El Camino College Reopens Warrior Closet
El Camino College recently reopened its successful Warrior Closet, offering a variety of free clothing for students, including professional and casual wear, children’s clothes, shoes, accessories, and bedding items. After closing for two years due to COVID-19, the Warrior Closet opened again under the leadership of El Camino financial aid adviser Sharonda Barksdale, with the goal to ensure that limited clothing does not hold students back from achieving their academic goals.
“We are open to every student, and they are welcome to take items for their family as well,” said Barksdale, who serves as the foster youth and homeless liaison in the Financial Aid Office.
“When we first started, a student was shopping and noticed some men’s dress shirts. She said her father had a job interview and asked if she could take a shirt for him. I told her to take anything she needed. If this student is worried about her dad’s job interview, she can’t concentrate on her own education. That is my thought process that guides what we do at the Warrior Closet.”
Through her work with students experiencing homelessness, Barksdale heard that they needed appropriate clothes to wear to job interviews, so in 2018 she gathered donated items and offered a twice monthly “pop-up shop” for that purpose. As she did this, she learned that another college was closing its clothing closet and offered to donate the entire contents – racks and all – to the growing El Camino program. Additional donations came in from the college community, and soon the venture expanded to include everyday clothing, coats, shoes, and other necessities.
Two weeks into the reopening, students have been lining up before the doors open. The first week alone recorded 120 student visitors and more than 800 items were distributed, from shoes and clothes to purses, ties, sweaters, and children’s clothing.
The Warrior Closet now operates in its new permanent location in MBBM 130, near the Warrior Pantry, which offers healthy food items and toiletries to all students. Both the Warrior Closet and Warrior Pantry are open 11 a.m. to 2 p.m. Tuesdays and Thursdays, part of a network of basic needs resources enrolled students can access as they work to balance personal responsibilities with the pressures of homework, classes, college fees, and books. In the future, the goal is to add representatives from agencies that provide services that benefit students such as housing assistance and legal advice.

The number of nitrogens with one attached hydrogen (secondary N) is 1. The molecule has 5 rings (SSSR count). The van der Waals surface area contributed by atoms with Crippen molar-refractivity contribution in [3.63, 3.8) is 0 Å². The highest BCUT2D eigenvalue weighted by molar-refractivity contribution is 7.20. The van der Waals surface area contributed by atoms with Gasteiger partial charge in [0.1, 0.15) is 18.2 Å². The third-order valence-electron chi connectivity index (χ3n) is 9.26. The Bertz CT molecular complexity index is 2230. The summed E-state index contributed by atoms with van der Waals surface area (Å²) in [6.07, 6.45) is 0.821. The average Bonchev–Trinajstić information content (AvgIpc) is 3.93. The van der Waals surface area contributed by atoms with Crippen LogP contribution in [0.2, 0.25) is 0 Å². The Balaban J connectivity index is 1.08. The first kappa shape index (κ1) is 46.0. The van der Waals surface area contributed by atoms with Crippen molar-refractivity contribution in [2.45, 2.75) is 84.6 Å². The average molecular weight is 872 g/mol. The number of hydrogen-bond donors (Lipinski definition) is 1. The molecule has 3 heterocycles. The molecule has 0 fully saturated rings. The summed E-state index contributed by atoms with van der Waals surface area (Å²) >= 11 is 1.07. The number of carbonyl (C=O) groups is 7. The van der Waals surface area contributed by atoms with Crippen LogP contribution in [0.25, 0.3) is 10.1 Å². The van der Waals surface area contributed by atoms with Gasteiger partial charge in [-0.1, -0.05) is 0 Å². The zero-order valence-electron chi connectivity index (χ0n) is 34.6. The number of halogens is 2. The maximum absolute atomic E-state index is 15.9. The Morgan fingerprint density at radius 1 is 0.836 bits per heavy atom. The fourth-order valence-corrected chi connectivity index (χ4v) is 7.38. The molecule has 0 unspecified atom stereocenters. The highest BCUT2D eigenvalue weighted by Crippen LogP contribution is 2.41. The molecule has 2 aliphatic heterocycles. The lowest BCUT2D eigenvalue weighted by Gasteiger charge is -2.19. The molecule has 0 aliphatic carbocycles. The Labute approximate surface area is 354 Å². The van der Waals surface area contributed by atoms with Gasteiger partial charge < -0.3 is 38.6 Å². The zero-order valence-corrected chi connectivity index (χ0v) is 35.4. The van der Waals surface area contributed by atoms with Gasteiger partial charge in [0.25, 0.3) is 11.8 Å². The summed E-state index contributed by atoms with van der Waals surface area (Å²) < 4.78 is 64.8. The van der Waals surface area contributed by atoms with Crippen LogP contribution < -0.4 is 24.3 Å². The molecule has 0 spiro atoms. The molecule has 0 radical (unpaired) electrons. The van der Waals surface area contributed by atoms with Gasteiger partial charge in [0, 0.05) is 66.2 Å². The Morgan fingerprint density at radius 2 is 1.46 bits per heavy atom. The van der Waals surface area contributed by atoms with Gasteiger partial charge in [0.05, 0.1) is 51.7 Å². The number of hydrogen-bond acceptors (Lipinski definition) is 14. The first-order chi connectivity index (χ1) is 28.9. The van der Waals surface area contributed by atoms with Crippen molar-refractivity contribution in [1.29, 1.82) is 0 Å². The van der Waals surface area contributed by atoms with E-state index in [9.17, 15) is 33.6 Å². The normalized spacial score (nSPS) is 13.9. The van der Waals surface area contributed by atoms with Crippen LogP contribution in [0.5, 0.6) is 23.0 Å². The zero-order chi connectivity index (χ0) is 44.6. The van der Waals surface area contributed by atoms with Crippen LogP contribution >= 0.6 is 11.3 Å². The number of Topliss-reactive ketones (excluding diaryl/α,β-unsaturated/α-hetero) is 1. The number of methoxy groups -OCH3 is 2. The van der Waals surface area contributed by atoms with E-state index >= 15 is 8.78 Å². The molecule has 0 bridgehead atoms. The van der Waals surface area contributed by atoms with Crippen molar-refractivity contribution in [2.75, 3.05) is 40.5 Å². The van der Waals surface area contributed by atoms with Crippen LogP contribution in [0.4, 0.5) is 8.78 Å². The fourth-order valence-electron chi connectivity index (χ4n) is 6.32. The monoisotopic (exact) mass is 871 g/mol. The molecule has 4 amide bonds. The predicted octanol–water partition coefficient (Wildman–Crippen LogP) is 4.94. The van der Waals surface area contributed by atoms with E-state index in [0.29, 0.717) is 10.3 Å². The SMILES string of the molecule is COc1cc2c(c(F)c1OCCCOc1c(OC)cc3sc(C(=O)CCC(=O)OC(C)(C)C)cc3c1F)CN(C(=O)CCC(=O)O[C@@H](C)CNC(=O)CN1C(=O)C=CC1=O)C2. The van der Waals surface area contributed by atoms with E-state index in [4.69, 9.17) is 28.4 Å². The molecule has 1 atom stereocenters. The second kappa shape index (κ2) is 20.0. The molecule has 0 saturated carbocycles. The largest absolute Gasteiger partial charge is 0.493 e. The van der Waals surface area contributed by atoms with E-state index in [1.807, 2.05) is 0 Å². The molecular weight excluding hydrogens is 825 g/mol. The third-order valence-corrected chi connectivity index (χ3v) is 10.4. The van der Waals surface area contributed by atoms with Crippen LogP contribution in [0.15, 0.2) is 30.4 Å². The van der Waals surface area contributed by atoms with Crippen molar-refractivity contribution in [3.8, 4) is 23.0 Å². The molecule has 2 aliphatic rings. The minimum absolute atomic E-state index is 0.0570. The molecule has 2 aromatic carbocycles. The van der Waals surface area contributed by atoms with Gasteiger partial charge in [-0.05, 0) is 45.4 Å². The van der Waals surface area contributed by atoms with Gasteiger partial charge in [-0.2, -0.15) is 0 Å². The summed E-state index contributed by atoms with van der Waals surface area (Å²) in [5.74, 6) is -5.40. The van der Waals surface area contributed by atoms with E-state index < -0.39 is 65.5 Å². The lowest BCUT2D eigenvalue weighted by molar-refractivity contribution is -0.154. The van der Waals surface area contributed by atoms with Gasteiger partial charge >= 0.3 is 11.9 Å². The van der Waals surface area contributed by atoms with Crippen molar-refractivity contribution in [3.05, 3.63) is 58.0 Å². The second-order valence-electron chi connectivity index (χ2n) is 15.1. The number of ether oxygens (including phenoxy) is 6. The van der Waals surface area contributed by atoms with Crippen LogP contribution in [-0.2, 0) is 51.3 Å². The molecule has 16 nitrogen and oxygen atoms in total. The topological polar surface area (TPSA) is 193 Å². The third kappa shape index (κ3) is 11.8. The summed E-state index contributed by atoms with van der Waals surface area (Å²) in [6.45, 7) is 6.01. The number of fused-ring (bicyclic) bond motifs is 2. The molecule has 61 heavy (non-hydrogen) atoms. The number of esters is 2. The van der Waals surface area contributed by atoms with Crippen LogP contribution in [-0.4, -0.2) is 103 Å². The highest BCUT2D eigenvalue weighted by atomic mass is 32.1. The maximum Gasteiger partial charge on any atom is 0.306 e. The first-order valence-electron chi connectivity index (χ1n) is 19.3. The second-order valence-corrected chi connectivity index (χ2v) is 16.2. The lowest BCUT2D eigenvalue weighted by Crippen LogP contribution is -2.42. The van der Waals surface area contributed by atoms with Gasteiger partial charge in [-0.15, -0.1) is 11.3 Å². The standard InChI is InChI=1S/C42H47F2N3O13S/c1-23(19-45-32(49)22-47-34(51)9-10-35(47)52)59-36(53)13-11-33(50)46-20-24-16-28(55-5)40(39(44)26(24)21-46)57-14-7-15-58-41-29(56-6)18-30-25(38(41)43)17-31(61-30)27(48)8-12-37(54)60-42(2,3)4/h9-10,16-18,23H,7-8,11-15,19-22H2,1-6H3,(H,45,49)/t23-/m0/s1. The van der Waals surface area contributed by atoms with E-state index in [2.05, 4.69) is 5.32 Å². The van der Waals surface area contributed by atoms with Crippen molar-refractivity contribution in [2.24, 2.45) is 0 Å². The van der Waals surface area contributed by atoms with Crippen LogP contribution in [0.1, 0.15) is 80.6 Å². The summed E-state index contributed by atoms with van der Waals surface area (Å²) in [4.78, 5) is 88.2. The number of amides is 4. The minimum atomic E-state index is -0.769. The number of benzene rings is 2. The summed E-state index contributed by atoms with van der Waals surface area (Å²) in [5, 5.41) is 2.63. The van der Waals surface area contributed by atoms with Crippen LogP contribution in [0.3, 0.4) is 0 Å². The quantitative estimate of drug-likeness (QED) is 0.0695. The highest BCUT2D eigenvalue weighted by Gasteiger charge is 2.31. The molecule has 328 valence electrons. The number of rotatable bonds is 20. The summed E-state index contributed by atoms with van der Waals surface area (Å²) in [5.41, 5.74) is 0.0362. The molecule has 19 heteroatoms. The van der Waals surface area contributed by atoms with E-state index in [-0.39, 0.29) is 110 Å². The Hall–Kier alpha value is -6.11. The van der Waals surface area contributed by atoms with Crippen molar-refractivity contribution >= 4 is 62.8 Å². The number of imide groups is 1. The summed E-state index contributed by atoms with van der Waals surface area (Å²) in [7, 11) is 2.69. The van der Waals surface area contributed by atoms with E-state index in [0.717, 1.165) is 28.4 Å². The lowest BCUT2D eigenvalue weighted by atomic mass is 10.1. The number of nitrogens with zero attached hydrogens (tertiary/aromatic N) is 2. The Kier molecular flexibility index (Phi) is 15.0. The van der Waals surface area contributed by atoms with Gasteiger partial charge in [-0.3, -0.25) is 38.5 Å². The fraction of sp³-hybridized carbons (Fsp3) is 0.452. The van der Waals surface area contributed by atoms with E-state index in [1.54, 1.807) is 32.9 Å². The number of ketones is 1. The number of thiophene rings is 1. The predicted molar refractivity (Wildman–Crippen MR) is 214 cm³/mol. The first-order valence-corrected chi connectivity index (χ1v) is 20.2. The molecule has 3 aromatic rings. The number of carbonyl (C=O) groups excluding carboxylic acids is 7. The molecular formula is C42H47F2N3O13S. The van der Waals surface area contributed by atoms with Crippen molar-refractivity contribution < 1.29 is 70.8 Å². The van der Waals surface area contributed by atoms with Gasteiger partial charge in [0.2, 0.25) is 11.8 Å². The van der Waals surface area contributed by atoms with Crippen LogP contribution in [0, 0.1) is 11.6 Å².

Everything in the Warrior Closet is donated. Additional clothing donations come in quarterly through a partnership with a community-based agency that provides resources for organizations that work with homeless individuals. Another influx of donated career wear for men and women came from Shiraz Kahlid and Dave Zygielbaum, South Bay attorneys that Barksdale met at a college event. Kahlid and Zygielbaum led a clothing drive that brought in several bags of suits, ties, shirts, and other business attire.
Feedback from students so far has been overwhelmingly positive; Barksdale has several “regulars” who visit often and enjoy finding just the right item. A new trend she’s noticed since the reopening is an increased number of men shopping, so now she is looking specifically to stock items for them. Sometimes the shopping experience brings remarkable discoveries.
“One student was recently browsing, and she asked me ‘how much,’ for a sweater,” Barksdale said. “I told her, ‘This is a free service, if you need something, please take it.’ She was so surprised, her mouth dropped to the floor. She couldn’t believe all this was available to her.”
Barksdale now operates the Warrior Closet with just one assistant; she’s looking to hire student workers, part of her goal to have the enterprise entirely run by students. These days, as soon as the racks are stocked, they are emptied. Barksdale notes that this response speaks volumes to the need students have for these services.
“Now that things are opening up again, everything costs more, from groceries to gas, and many safety nets are going away,” she said. “We can clearly see the need to help our students outside of the traditional concept of education. I try to approach student learning with a holistic perspective. We have to take care of their basic needs first. If students are thinking about food, shelter, and clothing, how can we expect them to focus on their education?”
For more information about the Warrior Closet, or to schedule a time to deliver donations, contact Sharonda Barksdale at email@example.com. Read about the Warrior Closet online at www.elcamino.edu/warriorcloset and learn about El Camino College’s basic needs resources at www.elcamino.edu/support/resources/basics/.